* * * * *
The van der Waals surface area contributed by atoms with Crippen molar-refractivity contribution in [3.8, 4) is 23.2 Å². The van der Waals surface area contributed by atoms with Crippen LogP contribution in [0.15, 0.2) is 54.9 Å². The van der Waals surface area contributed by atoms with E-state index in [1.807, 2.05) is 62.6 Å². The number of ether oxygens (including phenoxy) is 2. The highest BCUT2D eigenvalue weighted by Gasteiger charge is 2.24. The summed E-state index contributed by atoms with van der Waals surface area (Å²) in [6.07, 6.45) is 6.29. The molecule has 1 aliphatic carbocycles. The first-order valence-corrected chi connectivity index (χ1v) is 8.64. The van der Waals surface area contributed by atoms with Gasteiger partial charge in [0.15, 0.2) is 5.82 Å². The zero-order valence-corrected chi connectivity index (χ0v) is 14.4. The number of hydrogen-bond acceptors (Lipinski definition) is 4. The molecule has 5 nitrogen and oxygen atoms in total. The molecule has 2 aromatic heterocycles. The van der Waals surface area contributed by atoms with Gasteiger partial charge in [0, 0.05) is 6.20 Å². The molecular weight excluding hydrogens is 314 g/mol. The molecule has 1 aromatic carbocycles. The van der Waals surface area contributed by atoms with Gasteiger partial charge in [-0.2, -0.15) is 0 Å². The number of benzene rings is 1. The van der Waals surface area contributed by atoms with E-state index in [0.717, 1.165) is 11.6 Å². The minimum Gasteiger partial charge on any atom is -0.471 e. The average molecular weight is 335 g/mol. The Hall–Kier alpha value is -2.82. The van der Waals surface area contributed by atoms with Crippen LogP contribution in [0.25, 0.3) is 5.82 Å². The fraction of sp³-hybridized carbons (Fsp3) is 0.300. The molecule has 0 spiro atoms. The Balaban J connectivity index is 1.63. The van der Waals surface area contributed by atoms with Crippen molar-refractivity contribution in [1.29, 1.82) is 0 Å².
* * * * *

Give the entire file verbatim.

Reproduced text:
The van der Waals surface area contributed by atoms with Crippen molar-refractivity contribution in [3.8, 4) is 23.2 Å². The van der Waals surface area contributed by atoms with Crippen LogP contribution in [0.15, 0.2) is 54.9 Å². The van der Waals surface area contributed by atoms with E-state index in [1.807, 2.05) is 62.6 Å². The number of ether oxygens (including phenoxy) is 2. The highest BCUT2D eigenvalue weighted by Gasteiger charge is 2.24. The summed E-state index contributed by atoms with van der Waals surface area (Å²) in [6.07, 6.45) is 6.29. The molecule has 1 aliphatic carbocycles. The first-order valence-corrected chi connectivity index (χ1v) is 8.64. The van der Waals surface area contributed by atoms with Gasteiger partial charge in [0.15, 0.2) is 5.82 Å². The zero-order valence-corrected chi connectivity index (χ0v) is 14.4. The number of hydrogen-bond acceptors (Lipinski definition) is 4. The molecule has 5 nitrogen and oxygen atoms in total. The molecule has 2 aromatic heterocycles. The van der Waals surface area contributed by atoms with Gasteiger partial charge in [0, 0.05) is 6.20 Å². The molecular weight excluding hydrogens is 314 g/mol. The molecule has 1 aromatic carbocycles. The van der Waals surface area contributed by atoms with Gasteiger partial charge in [-0.2, -0.15) is 0 Å². The number of benzene rings is 1. The van der Waals surface area contributed by atoms with E-state index in [0.717, 1.165) is 11.6 Å². The minimum Gasteiger partial charge on any atom is -0.471 e. The average molecular weight is 335 g/mol. The Hall–Kier alpha value is -2.82. The van der Waals surface area contributed by atoms with Crippen LogP contribution in [0.25, 0.3) is 5.82 Å². The fraction of sp³-hybridized carbons (Fsp3) is 0.300. The molecule has 0 spiro atoms. The Balaban J connectivity index is 1.63. The van der Waals surface area contributed by atoms with Crippen molar-refractivity contribution in [1.29, 1.82) is 0 Å².